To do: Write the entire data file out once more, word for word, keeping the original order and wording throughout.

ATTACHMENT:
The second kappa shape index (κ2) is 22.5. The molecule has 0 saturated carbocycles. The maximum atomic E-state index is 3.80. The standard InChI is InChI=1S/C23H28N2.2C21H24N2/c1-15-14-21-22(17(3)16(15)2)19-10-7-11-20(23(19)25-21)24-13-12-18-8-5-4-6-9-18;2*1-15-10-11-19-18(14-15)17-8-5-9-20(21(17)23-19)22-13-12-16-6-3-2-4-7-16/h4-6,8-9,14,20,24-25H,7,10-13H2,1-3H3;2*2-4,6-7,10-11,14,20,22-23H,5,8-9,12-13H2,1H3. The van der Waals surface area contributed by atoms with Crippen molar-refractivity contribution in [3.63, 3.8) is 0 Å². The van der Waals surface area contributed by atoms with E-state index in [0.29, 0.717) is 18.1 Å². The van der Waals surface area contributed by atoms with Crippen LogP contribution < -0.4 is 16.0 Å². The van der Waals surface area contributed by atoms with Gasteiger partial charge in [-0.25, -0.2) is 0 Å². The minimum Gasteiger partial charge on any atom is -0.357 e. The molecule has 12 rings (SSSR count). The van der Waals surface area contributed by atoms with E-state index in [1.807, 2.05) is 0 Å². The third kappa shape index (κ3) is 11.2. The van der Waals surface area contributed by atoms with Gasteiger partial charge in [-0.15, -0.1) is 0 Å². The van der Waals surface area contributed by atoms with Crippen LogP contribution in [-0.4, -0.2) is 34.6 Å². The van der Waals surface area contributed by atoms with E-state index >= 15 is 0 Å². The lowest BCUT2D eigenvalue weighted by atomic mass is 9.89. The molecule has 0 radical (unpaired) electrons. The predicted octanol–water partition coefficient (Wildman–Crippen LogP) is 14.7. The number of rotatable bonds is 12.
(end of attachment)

The second kappa shape index (κ2) is 22.5. The molecule has 0 saturated carbocycles. The maximum atomic E-state index is 3.80. The standard InChI is InChI=1S/C23H28N2.2C21H24N2/c1-15-14-21-22(17(3)16(15)2)19-10-7-11-20(23(19)25-21)24-13-12-18-8-5-4-6-9-18;2*1-15-10-11-19-18(14-15)17-8-5-9-20(21(17)23-19)22-13-12-16-6-3-2-4-7-16/h4-6,8-9,14,20,24-25H,7,10-13H2,1-3H3;2*2-4,6-7,10-11,14,20,22-23H,5,8-9,12-13H2,1H3. The van der Waals surface area contributed by atoms with Crippen molar-refractivity contribution in [3.63, 3.8) is 0 Å². The van der Waals surface area contributed by atoms with E-state index in [0.29, 0.717) is 18.1 Å². The van der Waals surface area contributed by atoms with Crippen LogP contribution < -0.4 is 16.0 Å². The van der Waals surface area contributed by atoms with Gasteiger partial charge in [-0.25, -0.2) is 0 Å². The minimum Gasteiger partial charge on any atom is -0.357 e. The molecule has 12 rings (SSSR count). The van der Waals surface area contributed by atoms with E-state index in [1.807, 2.05) is 0 Å². The third kappa shape index (κ3) is 11.2. The van der Waals surface area contributed by atoms with Gasteiger partial charge in [-0.15, -0.1) is 0 Å². The van der Waals surface area contributed by atoms with Crippen LogP contribution in [-0.4, -0.2) is 34.6 Å². The van der Waals surface area contributed by atoms with E-state index >= 15 is 0 Å². The lowest BCUT2D eigenvalue weighted by atomic mass is 9.89. The molecule has 0 radical (unpaired) electrons. The predicted octanol–water partition coefficient (Wildman–Crippen LogP) is 14.7. The number of rotatable bonds is 12.